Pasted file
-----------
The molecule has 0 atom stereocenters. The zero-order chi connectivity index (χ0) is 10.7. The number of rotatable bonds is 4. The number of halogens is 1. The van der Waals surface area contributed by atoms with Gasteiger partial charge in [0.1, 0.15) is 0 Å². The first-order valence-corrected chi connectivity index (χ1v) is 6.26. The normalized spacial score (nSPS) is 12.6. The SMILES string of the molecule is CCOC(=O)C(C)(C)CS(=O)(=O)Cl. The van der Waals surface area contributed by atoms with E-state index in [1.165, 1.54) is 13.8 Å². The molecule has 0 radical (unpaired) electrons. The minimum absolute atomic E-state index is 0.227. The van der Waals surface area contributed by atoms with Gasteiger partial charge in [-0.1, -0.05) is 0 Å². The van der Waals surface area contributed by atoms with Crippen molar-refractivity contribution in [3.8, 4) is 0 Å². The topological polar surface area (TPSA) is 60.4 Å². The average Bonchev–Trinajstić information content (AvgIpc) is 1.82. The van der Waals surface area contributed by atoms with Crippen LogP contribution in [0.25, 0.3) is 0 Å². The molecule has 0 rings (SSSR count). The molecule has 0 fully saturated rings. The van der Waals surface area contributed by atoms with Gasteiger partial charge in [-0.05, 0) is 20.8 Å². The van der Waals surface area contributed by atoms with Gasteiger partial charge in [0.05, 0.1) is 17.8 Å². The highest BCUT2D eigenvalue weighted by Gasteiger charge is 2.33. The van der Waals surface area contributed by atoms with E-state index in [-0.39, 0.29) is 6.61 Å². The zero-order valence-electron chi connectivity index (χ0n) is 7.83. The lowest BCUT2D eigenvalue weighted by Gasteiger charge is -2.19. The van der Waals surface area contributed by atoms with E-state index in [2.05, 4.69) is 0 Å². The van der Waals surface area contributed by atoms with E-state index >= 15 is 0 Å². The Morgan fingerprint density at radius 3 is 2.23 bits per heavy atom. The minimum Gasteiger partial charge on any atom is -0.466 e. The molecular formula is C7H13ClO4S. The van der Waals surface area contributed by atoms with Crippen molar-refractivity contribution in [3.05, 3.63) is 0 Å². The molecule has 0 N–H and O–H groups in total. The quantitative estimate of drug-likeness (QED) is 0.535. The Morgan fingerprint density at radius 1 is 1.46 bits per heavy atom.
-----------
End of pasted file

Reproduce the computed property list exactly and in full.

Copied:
The molecule has 0 atom stereocenters. The zero-order chi connectivity index (χ0) is 10.7. The number of rotatable bonds is 4. The number of halogens is 1. The van der Waals surface area contributed by atoms with Gasteiger partial charge in [0.1, 0.15) is 0 Å². The first-order valence-corrected chi connectivity index (χ1v) is 6.26. The normalized spacial score (nSPS) is 12.6. The SMILES string of the molecule is CCOC(=O)C(C)(C)CS(=O)(=O)Cl. The van der Waals surface area contributed by atoms with E-state index in [1.165, 1.54) is 13.8 Å². The molecule has 0 radical (unpaired) electrons. The minimum absolute atomic E-state index is 0.227. The van der Waals surface area contributed by atoms with Gasteiger partial charge in [-0.1, -0.05) is 0 Å². The van der Waals surface area contributed by atoms with Crippen molar-refractivity contribution in [3.8, 4) is 0 Å². The topological polar surface area (TPSA) is 60.4 Å². The average Bonchev–Trinajstić information content (AvgIpc) is 1.82. The van der Waals surface area contributed by atoms with Crippen LogP contribution in [0.25, 0.3) is 0 Å². The molecule has 0 rings (SSSR count). The molecule has 0 fully saturated rings. The van der Waals surface area contributed by atoms with Gasteiger partial charge in [-0.05, 0) is 20.8 Å². The van der Waals surface area contributed by atoms with Gasteiger partial charge in [0.05, 0.1) is 17.8 Å². The highest BCUT2D eigenvalue weighted by Gasteiger charge is 2.33. The van der Waals surface area contributed by atoms with E-state index in [-0.39, 0.29) is 6.61 Å². The zero-order valence-electron chi connectivity index (χ0n) is 7.83. The lowest BCUT2D eigenvalue weighted by Gasteiger charge is -2.19. The van der Waals surface area contributed by atoms with E-state index in [2.05, 4.69) is 0 Å². The van der Waals surface area contributed by atoms with E-state index >= 15 is 0 Å². The Morgan fingerprint density at radius 3 is 2.23 bits per heavy atom. The minimum Gasteiger partial charge on any atom is -0.466 e. The molecular formula is C7H13ClO4S. The van der Waals surface area contributed by atoms with Crippen molar-refractivity contribution in [3.05, 3.63) is 0 Å². The molecule has 0 N–H and O–H groups in total. The quantitative estimate of drug-likeness (QED) is 0.535. The Morgan fingerprint density at radius 1 is 1.46 bits per heavy atom.